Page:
In 2005, the United Nations established an initiative called Responsibility to Protect, predicated on the idea that sovereignty is a responsibility rather than a right, and that gross human rights violations are an abrogation of that responsibility requiring outside intervention. At the Institute’s Ideas Festival, Director of the Committee on Conscience at the US Holocaust Museum Michael Abramowitz, Yale Law School professor Stephen L. Carter, Pulitzer Prize-winning journalist (and winner of the 2011 John P. McNulty Prize) Dele Olojede, and Princeton Professor of Politics and International Affairs Anne-Marie Slaughter debated the initiative’s utility in a conversation moderated by The Atlantic’s Jeffrey Goldberg.
Although Responsibility to Protect provides guidelines for future behavior, history weighed heavily on the panel’s exploration of how to apply them. “Responsibility to Protect is an inversion of the Treaty of Westphalia,” Carter said, to emphasize the unchartered territory the initiative asks the international community to navigate. “This makes it the most significant re-thinking of foreign policy in the past 364 years. If sovereigns fail to implement their responsibility, that falls on the rest of us.”
The history of assuming such responsibility has created a “system of action and reaction,” as Goldberg put it, with the international community looking only to the last crisis to determine how to respond to the next one. “The reaction to the failure in Somalia was the primary reason no one did anything about Rwanda,” Olojede said. “Then, guilt over Rwanda, coupled with the horrifying images coming out of the Balkans, caused us to intervene there.”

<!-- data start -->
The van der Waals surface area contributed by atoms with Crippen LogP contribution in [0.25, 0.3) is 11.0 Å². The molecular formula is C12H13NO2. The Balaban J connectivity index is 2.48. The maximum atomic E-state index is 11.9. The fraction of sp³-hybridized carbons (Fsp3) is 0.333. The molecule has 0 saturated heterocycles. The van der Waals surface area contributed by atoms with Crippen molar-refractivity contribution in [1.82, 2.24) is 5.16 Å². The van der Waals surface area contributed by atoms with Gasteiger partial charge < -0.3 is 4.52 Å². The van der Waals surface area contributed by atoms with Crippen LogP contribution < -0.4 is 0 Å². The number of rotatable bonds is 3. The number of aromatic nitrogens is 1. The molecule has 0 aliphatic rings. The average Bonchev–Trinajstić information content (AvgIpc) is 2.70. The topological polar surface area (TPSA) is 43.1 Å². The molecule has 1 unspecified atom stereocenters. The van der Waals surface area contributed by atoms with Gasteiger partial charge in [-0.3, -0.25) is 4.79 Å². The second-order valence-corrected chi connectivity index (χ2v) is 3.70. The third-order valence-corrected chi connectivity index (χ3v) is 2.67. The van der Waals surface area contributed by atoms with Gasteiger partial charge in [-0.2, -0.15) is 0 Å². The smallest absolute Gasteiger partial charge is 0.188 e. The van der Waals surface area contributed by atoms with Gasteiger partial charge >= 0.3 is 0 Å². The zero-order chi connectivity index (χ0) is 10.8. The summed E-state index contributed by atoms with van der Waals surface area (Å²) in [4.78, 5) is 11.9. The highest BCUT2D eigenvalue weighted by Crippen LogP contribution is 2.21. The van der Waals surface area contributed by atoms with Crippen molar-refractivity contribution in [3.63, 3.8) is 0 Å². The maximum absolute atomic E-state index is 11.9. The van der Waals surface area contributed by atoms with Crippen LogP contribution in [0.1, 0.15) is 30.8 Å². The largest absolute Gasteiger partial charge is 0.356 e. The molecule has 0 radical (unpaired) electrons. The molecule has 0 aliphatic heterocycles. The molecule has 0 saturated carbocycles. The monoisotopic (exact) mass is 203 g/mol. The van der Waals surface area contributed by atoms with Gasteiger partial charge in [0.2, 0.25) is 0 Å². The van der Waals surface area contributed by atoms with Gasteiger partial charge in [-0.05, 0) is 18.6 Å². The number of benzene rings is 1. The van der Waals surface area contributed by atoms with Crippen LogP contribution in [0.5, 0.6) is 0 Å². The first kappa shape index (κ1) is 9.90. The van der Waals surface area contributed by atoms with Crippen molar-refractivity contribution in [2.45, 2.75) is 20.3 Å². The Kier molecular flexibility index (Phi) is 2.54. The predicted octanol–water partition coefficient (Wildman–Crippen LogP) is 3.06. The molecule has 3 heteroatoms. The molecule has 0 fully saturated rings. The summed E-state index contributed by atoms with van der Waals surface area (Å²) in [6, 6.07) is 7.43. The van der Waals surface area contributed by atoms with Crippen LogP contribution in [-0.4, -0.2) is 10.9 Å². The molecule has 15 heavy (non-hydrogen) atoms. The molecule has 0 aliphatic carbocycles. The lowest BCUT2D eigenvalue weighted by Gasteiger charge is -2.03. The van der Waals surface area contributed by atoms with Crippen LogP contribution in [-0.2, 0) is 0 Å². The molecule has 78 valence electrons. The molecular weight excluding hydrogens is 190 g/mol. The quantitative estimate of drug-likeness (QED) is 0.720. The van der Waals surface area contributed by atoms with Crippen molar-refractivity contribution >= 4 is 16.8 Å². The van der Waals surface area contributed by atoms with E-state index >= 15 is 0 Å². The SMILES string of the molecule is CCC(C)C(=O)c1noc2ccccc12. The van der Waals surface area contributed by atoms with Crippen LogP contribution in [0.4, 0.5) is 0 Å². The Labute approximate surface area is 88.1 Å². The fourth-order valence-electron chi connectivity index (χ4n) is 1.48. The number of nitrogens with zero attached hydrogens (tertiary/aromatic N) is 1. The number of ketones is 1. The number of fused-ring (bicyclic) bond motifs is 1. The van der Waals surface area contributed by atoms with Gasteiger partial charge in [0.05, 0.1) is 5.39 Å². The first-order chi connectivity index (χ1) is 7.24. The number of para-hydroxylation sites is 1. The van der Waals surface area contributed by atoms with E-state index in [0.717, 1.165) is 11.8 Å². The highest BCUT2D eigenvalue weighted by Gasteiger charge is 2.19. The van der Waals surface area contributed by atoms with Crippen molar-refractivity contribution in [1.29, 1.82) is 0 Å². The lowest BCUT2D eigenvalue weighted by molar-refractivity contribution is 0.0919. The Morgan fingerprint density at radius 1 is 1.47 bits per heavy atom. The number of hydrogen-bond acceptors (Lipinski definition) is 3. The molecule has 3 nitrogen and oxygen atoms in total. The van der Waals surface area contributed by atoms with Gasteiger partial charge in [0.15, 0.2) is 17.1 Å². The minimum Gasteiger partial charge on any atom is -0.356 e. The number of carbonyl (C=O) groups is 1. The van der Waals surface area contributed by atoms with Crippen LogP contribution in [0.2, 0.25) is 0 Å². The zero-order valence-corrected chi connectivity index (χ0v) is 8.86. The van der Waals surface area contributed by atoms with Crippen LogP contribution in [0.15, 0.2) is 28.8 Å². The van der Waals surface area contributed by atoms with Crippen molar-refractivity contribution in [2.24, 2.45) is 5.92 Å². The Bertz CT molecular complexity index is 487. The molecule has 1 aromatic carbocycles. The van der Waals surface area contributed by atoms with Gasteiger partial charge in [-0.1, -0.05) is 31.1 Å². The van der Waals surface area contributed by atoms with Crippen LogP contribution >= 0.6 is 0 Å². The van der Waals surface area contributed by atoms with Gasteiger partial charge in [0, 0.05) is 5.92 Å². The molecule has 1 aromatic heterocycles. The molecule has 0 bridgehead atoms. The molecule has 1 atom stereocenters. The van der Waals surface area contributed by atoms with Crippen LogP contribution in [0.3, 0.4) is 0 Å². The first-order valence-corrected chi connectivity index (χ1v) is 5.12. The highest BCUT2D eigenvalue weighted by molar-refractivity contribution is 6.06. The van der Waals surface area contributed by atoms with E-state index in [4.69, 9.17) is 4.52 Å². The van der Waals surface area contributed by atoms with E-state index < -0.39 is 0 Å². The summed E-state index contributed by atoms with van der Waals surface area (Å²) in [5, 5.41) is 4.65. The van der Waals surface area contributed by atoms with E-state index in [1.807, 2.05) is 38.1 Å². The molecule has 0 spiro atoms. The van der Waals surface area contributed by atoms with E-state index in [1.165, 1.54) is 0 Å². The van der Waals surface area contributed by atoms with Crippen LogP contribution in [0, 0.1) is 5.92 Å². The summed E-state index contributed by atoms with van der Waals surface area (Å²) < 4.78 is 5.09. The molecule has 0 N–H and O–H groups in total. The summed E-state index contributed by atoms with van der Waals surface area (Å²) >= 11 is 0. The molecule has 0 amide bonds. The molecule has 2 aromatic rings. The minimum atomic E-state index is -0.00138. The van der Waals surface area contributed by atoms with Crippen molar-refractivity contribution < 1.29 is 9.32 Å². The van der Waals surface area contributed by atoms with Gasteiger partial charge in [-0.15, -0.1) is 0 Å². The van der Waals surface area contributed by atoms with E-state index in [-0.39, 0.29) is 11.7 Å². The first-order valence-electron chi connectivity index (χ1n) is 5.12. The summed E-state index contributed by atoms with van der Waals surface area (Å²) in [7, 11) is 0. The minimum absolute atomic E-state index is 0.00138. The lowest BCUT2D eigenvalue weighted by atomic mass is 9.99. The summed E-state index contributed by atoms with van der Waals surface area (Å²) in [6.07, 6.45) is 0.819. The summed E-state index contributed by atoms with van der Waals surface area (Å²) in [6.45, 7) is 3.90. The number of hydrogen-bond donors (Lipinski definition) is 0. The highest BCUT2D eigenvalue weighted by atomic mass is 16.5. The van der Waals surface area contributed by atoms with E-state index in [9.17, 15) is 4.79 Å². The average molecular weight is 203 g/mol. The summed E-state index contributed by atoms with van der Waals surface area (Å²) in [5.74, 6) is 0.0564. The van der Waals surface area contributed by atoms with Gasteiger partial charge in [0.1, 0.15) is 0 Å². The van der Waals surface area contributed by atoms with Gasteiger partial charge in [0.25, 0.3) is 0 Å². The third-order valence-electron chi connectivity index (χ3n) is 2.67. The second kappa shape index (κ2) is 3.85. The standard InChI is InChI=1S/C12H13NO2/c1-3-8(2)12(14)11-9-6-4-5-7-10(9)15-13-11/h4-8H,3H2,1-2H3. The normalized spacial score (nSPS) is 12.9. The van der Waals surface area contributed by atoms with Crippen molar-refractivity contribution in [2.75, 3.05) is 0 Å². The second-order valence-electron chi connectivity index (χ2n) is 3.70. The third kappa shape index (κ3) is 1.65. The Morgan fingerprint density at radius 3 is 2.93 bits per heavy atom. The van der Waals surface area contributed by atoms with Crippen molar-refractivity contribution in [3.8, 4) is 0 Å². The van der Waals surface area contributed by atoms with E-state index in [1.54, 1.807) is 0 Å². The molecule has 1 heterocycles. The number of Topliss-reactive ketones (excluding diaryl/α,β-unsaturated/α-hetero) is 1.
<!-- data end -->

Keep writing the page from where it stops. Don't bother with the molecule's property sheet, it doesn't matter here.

Abromowitz found the broad historical view more hopeful. “There’s no question that the world takes the issue of mass atrocities more seriously than it did 20 years ago, 60 years ago,” he said. “You’ve had Slobodan Milošević and Charles Taylor in the dock at the International Criminal Court, and down the road, that’s going to be a deterrent.”
But dictators can learn from history too. “The irony of our success in Libya is that Assad learned from Benghazi,” Slaughter said of then-dictator Colonel Muammar al-Qaddafi’s promise to kill the tens of thousands of civilians who lived there if rebel forces did not relinquish the city. “Assad knows that if he’d done something similar, the world would have responded. But he knows that if he does it little by little, the world will not say ‘this cannot stand.’ He’s killing as much as he can without arresting our conscience.”
Despite intervention’s inconsistent history, Slaughter saw the doctrine as historic in itself. “Before Responsibility to Protect, you are a sovereign, and you get to wipe out your population if you want to,” she said. “We now have an agreement on the books that as a sovereign state, you have the responsibility not to massacre your people, and that agreement makes a resolution about intervening to protect possible.”